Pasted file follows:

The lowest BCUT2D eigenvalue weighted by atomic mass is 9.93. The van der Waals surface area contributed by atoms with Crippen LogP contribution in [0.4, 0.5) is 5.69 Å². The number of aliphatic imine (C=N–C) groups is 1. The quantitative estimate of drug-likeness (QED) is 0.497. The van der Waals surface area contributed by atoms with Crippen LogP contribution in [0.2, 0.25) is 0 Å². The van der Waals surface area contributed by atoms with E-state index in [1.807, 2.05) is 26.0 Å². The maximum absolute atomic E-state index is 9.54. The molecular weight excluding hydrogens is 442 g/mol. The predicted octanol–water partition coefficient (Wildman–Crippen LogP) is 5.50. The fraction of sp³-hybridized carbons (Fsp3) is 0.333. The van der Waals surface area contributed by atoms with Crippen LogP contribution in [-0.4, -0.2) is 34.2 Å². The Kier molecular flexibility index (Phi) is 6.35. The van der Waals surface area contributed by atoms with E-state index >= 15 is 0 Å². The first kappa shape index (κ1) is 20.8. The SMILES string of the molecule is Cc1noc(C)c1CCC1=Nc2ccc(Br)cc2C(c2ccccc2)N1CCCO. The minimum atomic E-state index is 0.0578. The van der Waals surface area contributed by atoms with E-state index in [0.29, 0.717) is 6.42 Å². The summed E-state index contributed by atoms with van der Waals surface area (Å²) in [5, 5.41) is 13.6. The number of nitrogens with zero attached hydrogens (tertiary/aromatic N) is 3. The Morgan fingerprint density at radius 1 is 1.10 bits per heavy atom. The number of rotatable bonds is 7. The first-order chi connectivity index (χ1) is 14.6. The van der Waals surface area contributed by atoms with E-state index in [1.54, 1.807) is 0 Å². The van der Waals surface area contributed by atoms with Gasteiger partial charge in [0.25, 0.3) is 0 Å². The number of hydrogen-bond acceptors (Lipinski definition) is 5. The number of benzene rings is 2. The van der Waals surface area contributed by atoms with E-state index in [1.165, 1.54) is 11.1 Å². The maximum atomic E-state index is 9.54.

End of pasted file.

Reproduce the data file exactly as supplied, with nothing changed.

The lowest BCUT2D eigenvalue weighted by atomic mass is 9.93. The van der Waals surface area contributed by atoms with Crippen LogP contribution in [0.4, 0.5) is 5.69 Å². The number of aliphatic imine (C=N–C) groups is 1. The quantitative estimate of drug-likeness (QED) is 0.497. The van der Waals surface area contributed by atoms with Crippen LogP contribution in [0.2, 0.25) is 0 Å². The van der Waals surface area contributed by atoms with E-state index in [1.807, 2.05) is 26.0 Å². The maximum absolute atomic E-state index is 9.54. The molecular weight excluding hydrogens is 442 g/mol. The predicted octanol–water partition coefficient (Wildman–Crippen LogP) is 5.50. The fraction of sp³-hybridized carbons (Fsp3) is 0.333. The van der Waals surface area contributed by atoms with Crippen LogP contribution in [-0.4, -0.2) is 34.2 Å². The Kier molecular flexibility index (Phi) is 6.35. The van der Waals surface area contributed by atoms with E-state index >= 15 is 0 Å². The first kappa shape index (κ1) is 20.8. The SMILES string of the molecule is Cc1noc(C)c1CCC1=Nc2ccc(Br)cc2C(c2ccccc2)N1CCCO. The minimum atomic E-state index is 0.0578. The van der Waals surface area contributed by atoms with E-state index in [0.29, 0.717) is 6.42 Å². The summed E-state index contributed by atoms with van der Waals surface area (Å²) in [5, 5.41) is 13.6. The number of nitrogens with zero attached hydrogens (tertiary/aromatic N) is 3. The Morgan fingerprint density at radius 1 is 1.10 bits per heavy atom. The number of rotatable bonds is 7. The first-order chi connectivity index (χ1) is 14.6. The van der Waals surface area contributed by atoms with E-state index in [1.54, 1.807) is 0 Å². The van der Waals surface area contributed by atoms with Gasteiger partial charge in [0.25, 0.3) is 0 Å². The number of hydrogen-bond acceptors (Lipinski definition) is 5. The number of benzene rings is 2. The van der Waals surface area contributed by atoms with E-state index in [1.165, 1.54) is 11.1 Å². The maximum atomic E-state index is 9.54.